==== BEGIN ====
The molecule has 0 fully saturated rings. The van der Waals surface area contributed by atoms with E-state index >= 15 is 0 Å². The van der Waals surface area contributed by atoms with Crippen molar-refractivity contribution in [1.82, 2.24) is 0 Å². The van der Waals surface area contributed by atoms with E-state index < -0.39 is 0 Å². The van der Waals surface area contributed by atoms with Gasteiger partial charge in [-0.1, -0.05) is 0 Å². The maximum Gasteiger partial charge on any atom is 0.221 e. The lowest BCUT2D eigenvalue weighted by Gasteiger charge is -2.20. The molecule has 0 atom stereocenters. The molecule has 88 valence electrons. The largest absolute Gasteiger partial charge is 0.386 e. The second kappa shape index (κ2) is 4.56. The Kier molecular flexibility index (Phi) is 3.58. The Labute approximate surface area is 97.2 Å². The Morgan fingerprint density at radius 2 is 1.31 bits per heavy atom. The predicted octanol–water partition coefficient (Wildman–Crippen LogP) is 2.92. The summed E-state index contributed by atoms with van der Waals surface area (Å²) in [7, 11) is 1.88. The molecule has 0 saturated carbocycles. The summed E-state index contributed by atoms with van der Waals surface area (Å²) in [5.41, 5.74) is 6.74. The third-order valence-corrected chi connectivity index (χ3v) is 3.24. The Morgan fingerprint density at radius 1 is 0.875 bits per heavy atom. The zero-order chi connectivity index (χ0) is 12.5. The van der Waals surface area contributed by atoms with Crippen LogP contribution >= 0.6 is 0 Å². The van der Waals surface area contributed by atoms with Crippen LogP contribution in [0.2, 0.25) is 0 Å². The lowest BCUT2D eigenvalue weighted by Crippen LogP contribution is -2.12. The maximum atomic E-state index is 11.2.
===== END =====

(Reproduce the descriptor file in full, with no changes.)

The molecule has 0 fully saturated rings. The van der Waals surface area contributed by atoms with E-state index >= 15 is 0 Å². The van der Waals surface area contributed by atoms with Crippen molar-refractivity contribution in [1.82, 2.24) is 0 Å². The van der Waals surface area contributed by atoms with E-state index < -0.39 is 0 Å². The van der Waals surface area contributed by atoms with Gasteiger partial charge in [-0.1, -0.05) is 0 Å². The maximum Gasteiger partial charge on any atom is 0.221 e. The lowest BCUT2D eigenvalue weighted by Gasteiger charge is -2.20. The molecule has 0 atom stereocenters. The molecule has 88 valence electrons. The largest absolute Gasteiger partial charge is 0.386 e. The second kappa shape index (κ2) is 4.56. The Kier molecular flexibility index (Phi) is 3.58. The Labute approximate surface area is 97.2 Å². The Morgan fingerprint density at radius 2 is 1.31 bits per heavy atom. The predicted octanol–water partition coefficient (Wildman–Crippen LogP) is 2.92. The summed E-state index contributed by atoms with van der Waals surface area (Å²) in [7, 11) is 1.88. The molecule has 0 saturated carbocycles. The summed E-state index contributed by atoms with van der Waals surface area (Å²) in [5.41, 5.74) is 6.74. The third-order valence-corrected chi connectivity index (χ3v) is 3.24. The Morgan fingerprint density at radius 1 is 0.875 bits per heavy atom. The zero-order chi connectivity index (χ0) is 12.5. The van der Waals surface area contributed by atoms with Crippen LogP contribution >= 0.6 is 0 Å². The van der Waals surface area contributed by atoms with Crippen LogP contribution in [0.2, 0.25) is 0 Å². The lowest BCUT2D eigenvalue weighted by Crippen LogP contribution is -2.12. The maximum atomic E-state index is 11.2.